“Some philosophers have contended that the existence of evil is logically inconsistent with the existence of the theistic God. No one, I think, has succeeded in establishing such an extravagant claim. Indeed, granted incompatibilism, there is a fairly compelling argument for the view that the existence of evil is logically consistent with the existence of the theistic God.” (Rowe 1979: 335 fn1)
Paul Draper’s Verdict on Logic Problem of Evil
“I agree with most philosophers of religion that theists face no serious logical problem of evil”(Draper 1989: 349 fn1)
T. J. Mawson’s Verdict on Both Deductive and Inductive Problem of Evil
After examining both the deductive and inductive problem of evil for non-existence of God (Mawson 2005:198-216), Mawson resolved:
“I conclude then that the argument from the existence of evil to the non- existence of God cannot be rendered as a good deductive argument; nor can it be rendered as a good inductive argument; nor again does evil inductively support the claim that there is no God. The occurrence of evil in the world provides us with no reason whatsoever to think that there’s not a God.” (Mawson 2005: 216)
William P. Alston: Bankruptcy of Logical Problem of Evil
“The recent outpouring of literature on the problem of evil has materially advanced the subject in several ways. In particular, a clear distinction has been made between the “logical” argument against the existence of God (“atheological argument”) from evil, which attempts to show that evil is logically incompatible with the existence of God, and the “inductive” (“empirical”, “probabilistic”) argument, which contents itself with the claim that evil constitutes (sufficient) empirical evidence against the existence of God. It is now acknowledged on (almost) all sides that the logical argument is bankrupt, but the inductive argument is still very much alive and kicking.” (Alston 1991: 29)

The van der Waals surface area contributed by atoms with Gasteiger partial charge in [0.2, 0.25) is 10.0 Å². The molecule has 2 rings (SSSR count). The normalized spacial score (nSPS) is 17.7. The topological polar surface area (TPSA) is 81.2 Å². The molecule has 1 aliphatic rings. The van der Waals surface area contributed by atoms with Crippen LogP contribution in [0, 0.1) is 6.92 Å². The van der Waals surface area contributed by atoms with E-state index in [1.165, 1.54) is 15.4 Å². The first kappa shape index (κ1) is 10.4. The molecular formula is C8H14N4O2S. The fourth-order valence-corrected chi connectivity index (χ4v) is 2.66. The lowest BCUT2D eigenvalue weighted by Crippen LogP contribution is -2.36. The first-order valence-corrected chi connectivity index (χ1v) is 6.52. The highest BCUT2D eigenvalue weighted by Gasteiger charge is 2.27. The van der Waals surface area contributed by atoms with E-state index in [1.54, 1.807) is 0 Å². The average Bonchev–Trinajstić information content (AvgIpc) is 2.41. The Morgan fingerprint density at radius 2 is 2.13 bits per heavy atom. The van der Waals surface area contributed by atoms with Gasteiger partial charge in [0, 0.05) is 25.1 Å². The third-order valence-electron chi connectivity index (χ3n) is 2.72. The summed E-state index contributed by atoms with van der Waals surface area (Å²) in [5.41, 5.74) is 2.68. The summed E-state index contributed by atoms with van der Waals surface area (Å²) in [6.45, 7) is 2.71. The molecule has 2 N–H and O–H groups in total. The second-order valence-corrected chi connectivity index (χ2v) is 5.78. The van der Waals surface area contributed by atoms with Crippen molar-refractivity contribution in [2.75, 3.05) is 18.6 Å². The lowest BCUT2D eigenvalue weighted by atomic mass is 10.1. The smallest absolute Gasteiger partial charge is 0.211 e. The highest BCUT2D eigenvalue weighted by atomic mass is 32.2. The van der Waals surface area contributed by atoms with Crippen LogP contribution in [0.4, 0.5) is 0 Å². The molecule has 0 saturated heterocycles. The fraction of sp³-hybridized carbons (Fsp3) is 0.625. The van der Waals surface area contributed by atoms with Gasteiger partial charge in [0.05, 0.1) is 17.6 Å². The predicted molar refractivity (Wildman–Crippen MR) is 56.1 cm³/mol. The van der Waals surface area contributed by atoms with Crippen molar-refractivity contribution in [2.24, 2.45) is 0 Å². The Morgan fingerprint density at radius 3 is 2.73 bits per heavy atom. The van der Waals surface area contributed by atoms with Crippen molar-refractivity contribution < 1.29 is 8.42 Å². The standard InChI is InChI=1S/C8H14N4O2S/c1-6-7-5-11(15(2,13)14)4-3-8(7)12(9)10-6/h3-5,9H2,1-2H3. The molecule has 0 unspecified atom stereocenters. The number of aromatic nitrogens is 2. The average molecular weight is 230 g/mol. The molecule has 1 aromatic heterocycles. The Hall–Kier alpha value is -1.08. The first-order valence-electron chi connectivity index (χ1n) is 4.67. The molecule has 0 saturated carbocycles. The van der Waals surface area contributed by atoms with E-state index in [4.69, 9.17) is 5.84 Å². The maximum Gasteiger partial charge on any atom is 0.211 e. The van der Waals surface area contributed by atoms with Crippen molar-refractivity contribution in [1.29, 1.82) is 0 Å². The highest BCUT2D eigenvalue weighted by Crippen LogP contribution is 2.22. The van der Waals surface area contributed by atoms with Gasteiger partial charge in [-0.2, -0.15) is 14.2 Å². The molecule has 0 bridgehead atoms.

The rest of the paper Alston offered criticism of the inductive problem of evil based on human cognitive limitation. Alston closed his paper with the conclusion that “we are simply not in a position to justifiably assert, with respect to [Rowe’s specific cases of suffering], that God, if He exists, would have no sufficient reason for permitting it. And if that is right, the inductive argument from evil is in no better shape that its late lamented deductive cousin.”(1991: 61)
Robert M. Adams On Plantinga’s Free Will Defense
“I think it is fair to say that Plantinga has solved this problem. That is, he has argued convincingly for the consistency of (1)[God is omnipotent, omniscient, and wholly good] and (2)[There is evil in the world]. His argument attacks the assumption that a wholly good being would (necessarily) prevent evil if he knew that he could. For a wholly good being might not prevent some evil if he had a morally sufficient reason for not preventing it. And Plantinga argues that it is possible (in the broadly logical sense) for even an omnipotent and omniscient being to have a morally sufficient reason for not preventing all evils.”(Adams 1985: 226)
Delmas Lewis on Classical Formulation of Problem of Evil
“The charge of contradiction on which the argument rests cannot be sustained. Consider the following set of propositions:
(1) The world contains instance of evil.
(2) God exists – and is omnipotent, omniscient, and perfectly good.
(3) God has a morally sufficient reason for allowing every instance of evil that occurs.
This is a perfectly consistence set of propositions.[…] Therefore, since the set (1), (2), (3), is consistent, so is the set (1), (2). In other words, there is no contradiction in the assertion that God exists and evil exists.” (Lewis 1983: 26-27)
Lewis believes that theists are committed to the truth of (3). This is not the case though. Theists could simply propose a possibility that is not necessarily true: (3’) God possibly has a morally sufficient reason for allowing every instance of evil that occurs. To show that (1) and (2) are consistence, (3’) needs only be possible.